City thinking, local knowledge

Is it time to cut out the jargon from pensions?

By cfmaster in on Apr 24, 2019

People simply aren’t saving enough into their pension funds. Despite the relative success of the auto-enrolment rollout and the increase of minimum contributions from 5% to 8%, there’s still a culture of misunderstanding surrounding pensions. With a reported 51% of the public believing that the minimum contributions are in line with the recommended rate of saving, this is unfortunately not the case. With experts generally recommending a figure closer to 13%, something needs to change for people to have a real understanding of their pensions.

IFA firm Portafina conducted research in February 2019 on a sample of over 2,000 people between the ages of 18 and 70, designed to find out how much we know and, more commonly, don’t know about the world of pensions. The figures paint a pretty clear picture that something needs to be done. With less than 1 in 5 (19%) knowing exactly what a pension is, 72% not knowing when they would be able to withdraw money from a private pension and 31% having no idea when their pension would be taxed (and a further 40% thinking they knew, but being wrong) clearly there is an issue to be addressed.

So why is it that we don’t understand? It might be because of all the technical jargon. In fact, 85% of those surveyed in the Portafina report said that if they received clearer information about their pension in plain language and direct, coherent graphics, they would be able to make more informed decisions. When confronted with 7 common examples of pension related terms, only 37% knew what some of them meant, with a quarter not understanding any of them at all. Perhaps this is just a symptom of a larger problem regarding the lack of financial education available.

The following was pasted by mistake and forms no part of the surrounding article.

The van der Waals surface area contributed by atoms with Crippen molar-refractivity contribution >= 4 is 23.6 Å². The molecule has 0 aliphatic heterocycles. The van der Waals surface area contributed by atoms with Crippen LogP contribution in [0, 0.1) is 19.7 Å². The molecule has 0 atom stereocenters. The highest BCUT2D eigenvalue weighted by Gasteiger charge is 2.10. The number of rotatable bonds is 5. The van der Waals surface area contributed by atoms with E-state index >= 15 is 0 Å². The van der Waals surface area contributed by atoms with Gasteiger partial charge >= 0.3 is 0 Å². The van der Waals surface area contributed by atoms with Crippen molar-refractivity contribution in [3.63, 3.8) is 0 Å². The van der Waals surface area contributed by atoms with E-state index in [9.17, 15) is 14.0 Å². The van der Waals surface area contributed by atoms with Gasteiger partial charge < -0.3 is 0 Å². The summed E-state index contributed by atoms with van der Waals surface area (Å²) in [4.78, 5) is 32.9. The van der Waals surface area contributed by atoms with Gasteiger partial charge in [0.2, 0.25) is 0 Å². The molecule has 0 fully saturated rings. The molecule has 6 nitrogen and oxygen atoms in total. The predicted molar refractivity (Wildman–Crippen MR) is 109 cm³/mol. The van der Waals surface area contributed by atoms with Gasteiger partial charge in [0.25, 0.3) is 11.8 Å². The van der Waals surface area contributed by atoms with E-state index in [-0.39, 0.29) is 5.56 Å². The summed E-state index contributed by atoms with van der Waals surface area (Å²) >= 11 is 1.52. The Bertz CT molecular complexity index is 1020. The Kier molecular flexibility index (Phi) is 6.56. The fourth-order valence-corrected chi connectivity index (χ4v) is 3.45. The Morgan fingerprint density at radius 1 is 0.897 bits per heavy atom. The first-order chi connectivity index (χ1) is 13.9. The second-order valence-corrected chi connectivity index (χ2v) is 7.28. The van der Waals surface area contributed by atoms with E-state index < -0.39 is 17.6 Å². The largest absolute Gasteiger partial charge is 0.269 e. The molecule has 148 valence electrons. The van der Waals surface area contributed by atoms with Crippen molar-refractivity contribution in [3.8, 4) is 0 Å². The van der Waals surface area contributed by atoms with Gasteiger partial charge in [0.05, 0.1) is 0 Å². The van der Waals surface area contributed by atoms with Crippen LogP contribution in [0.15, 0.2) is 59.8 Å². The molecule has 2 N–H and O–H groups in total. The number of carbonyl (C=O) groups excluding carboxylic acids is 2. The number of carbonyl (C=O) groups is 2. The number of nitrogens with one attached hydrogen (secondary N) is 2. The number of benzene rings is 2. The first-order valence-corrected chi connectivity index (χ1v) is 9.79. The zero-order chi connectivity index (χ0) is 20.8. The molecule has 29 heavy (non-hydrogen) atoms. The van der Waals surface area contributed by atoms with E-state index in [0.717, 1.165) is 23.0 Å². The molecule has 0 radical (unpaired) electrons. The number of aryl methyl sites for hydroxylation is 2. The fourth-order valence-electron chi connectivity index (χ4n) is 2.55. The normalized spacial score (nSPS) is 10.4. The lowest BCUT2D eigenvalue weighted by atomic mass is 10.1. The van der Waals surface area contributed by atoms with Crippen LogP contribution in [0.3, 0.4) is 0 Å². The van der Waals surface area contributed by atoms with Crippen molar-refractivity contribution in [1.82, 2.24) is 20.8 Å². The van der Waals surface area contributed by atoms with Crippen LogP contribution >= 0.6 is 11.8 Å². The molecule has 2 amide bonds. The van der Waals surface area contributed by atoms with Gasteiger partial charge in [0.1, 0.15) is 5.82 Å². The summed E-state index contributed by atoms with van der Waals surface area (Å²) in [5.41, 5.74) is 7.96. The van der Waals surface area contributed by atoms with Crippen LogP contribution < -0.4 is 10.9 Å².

According to the Government guidance, since the introduction of financial education to the national curriculum in 2014, pupils at key stage 4 should be taught about “income and expenditure, credit and debt, insurance, savings and pensions, financial products and services, and how public money is raised and spent.” Despite this, estimates put the figure of schools actually delivering this education at around 40%, as although it’s compulsory for secondary schools, academies and free schools are not bound by the official curriculum.

It’s a shame that so many people are missing out on the benefits and later life income available through proper pensions practice. If you, like many others, feel that you need the jargon done away with and pension information delivered in an understandable and accessible way, please do ask for advice from a professional.

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